Outdoor workers in California run a high risk for developing a heat-related illness, but there are ways to lower this risk. Everything starts with drinking water and avoiding those liquids that will only dehydrate, such as coffee and caffeinated soft drinks. Workers should eat fruits high in fiber and avoid foods with a lot of protein.

Workers should pace themselves

It’s essential that workers not rush through a job. They should take, or at least should be allowed to take, frequent breaks, preferably in a place with shade or AC. Workers should wear sunscreen, keep a damp rag around their neck and never have tight, heavy or dark-colored clothing on.

Knowing when one has a heat-related illness

Should workers suffer from a heat-related illness, they can benefit from being able to identify it quickly. For example, heat exhaustion is caused by loss of water and salt and will lead to excessive sweating, clammy skin, fatigue and dizziness. It could be accompanied by muscle cramps, mainly in the abdomen, legs and arms.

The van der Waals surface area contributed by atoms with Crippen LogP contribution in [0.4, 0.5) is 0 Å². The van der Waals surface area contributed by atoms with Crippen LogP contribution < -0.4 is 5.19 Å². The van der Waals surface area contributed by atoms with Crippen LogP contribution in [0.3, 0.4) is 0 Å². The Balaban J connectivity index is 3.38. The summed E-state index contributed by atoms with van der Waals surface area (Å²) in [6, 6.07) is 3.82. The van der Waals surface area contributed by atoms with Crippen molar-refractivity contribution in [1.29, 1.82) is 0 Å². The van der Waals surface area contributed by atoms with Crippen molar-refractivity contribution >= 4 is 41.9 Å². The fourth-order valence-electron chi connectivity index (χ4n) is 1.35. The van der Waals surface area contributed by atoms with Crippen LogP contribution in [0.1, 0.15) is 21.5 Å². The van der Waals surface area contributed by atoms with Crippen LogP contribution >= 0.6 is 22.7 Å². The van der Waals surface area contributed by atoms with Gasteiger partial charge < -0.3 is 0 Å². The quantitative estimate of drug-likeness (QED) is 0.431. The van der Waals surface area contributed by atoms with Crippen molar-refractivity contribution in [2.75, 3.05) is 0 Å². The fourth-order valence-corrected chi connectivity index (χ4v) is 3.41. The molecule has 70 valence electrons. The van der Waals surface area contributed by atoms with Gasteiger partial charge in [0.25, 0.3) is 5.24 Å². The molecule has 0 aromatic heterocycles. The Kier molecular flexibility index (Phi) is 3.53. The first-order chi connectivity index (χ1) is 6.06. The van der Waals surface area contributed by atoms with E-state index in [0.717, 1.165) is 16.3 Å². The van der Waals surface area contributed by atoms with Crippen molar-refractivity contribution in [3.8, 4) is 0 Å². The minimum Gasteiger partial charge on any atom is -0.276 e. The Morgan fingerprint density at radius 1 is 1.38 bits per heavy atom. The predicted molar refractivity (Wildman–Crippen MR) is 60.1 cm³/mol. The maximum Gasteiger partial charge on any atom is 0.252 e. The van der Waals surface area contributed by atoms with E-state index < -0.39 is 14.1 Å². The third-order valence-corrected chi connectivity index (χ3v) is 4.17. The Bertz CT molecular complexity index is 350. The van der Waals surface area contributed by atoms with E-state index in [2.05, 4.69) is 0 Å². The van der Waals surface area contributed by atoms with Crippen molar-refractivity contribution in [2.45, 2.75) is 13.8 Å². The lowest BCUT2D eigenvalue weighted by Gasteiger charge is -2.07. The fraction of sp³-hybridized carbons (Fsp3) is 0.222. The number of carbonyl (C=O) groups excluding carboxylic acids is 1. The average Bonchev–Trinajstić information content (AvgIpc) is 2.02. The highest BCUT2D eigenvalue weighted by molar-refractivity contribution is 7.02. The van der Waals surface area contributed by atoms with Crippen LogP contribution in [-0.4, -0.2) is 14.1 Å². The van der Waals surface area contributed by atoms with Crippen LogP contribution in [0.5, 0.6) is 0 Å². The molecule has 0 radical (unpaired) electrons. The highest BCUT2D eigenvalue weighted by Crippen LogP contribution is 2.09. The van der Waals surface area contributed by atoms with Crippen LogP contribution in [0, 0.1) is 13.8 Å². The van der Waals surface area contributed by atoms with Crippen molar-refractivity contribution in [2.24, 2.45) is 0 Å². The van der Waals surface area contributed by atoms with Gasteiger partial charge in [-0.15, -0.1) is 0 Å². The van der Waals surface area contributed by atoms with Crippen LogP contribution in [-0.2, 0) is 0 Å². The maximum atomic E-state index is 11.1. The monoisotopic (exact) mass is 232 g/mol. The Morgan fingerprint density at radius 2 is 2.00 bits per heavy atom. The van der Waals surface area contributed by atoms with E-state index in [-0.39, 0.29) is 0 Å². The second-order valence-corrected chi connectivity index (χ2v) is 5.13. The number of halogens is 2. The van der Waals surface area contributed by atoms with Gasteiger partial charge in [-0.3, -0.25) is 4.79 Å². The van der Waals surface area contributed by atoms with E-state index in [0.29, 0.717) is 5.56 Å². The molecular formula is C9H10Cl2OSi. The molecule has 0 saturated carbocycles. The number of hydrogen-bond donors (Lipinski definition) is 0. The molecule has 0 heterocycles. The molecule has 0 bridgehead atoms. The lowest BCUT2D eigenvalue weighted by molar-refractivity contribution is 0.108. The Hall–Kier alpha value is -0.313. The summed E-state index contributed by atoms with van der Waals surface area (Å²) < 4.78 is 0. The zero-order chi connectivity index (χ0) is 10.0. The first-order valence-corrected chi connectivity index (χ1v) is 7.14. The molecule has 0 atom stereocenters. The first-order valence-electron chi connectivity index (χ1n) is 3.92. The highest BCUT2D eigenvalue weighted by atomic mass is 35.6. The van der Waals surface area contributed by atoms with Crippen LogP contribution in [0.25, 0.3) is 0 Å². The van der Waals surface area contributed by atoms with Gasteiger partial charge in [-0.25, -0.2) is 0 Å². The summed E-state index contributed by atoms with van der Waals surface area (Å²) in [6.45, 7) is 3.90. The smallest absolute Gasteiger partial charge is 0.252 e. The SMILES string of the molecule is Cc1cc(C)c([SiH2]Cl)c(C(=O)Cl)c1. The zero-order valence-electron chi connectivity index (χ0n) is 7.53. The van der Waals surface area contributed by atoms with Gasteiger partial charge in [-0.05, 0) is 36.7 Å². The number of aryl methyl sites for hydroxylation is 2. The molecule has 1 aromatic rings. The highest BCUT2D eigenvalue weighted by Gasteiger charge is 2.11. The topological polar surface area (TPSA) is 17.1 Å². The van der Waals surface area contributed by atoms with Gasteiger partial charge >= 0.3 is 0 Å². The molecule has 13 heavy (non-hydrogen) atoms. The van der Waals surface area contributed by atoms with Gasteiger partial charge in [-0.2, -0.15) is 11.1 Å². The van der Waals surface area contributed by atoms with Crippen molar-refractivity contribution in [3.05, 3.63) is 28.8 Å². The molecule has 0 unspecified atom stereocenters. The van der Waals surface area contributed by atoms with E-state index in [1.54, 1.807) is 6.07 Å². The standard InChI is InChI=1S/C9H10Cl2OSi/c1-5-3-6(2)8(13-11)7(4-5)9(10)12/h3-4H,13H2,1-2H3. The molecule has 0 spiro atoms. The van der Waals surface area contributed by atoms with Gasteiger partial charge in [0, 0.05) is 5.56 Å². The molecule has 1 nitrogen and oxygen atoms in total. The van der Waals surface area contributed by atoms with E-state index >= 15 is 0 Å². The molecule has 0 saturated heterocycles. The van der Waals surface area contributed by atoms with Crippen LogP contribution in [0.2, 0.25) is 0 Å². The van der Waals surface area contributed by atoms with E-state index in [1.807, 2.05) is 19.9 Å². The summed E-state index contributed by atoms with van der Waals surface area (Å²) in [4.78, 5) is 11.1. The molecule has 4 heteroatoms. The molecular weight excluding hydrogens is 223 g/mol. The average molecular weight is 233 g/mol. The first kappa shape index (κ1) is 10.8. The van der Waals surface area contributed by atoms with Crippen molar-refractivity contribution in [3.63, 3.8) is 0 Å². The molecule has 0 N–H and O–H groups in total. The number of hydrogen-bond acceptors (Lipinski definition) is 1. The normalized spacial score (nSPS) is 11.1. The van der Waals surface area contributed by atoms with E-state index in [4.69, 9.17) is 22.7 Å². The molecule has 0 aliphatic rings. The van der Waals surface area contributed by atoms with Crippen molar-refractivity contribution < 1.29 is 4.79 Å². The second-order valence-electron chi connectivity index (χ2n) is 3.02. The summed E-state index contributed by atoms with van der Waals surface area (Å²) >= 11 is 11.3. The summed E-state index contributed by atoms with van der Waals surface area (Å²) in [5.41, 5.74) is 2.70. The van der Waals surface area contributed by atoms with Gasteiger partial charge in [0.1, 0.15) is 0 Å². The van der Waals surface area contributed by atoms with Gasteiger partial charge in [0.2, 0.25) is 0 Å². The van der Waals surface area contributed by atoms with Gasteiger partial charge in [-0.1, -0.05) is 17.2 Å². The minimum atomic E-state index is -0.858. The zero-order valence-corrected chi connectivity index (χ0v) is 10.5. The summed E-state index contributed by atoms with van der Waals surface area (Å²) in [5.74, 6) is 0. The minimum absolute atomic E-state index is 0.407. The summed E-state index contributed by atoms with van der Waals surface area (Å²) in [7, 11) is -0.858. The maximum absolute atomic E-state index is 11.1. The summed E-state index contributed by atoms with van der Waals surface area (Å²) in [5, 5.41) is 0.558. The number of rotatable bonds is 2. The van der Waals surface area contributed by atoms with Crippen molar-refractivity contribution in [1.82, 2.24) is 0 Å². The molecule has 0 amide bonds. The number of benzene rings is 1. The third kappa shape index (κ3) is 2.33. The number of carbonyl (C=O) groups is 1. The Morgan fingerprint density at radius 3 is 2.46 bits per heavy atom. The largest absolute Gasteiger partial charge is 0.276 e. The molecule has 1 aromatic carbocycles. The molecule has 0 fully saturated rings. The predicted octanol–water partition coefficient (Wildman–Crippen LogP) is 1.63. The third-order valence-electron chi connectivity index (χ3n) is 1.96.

The muscles may even experience spasms; this is a clear sign of heat cramps. Workers may also incur a heat rash, which will appear as a cluster of red pimples or blisters. Lastly, they should watch for heatstroke. Its symptoms include a lack of sweating, a strong and rapid pulse and chills.

Injured or ill workers can seek compensation

If you suffered an occupational illness, you may have a workers’ compensation case on your hands. Unlike with a personal injury claim, you don’t need to prove that you were the victim of anyone’s negligence to receive benefits. Nevertheless, you may face opposition from the employer, who may deny payment because, for example, you reported the incident too late. You may consult an attorney about how to move forward.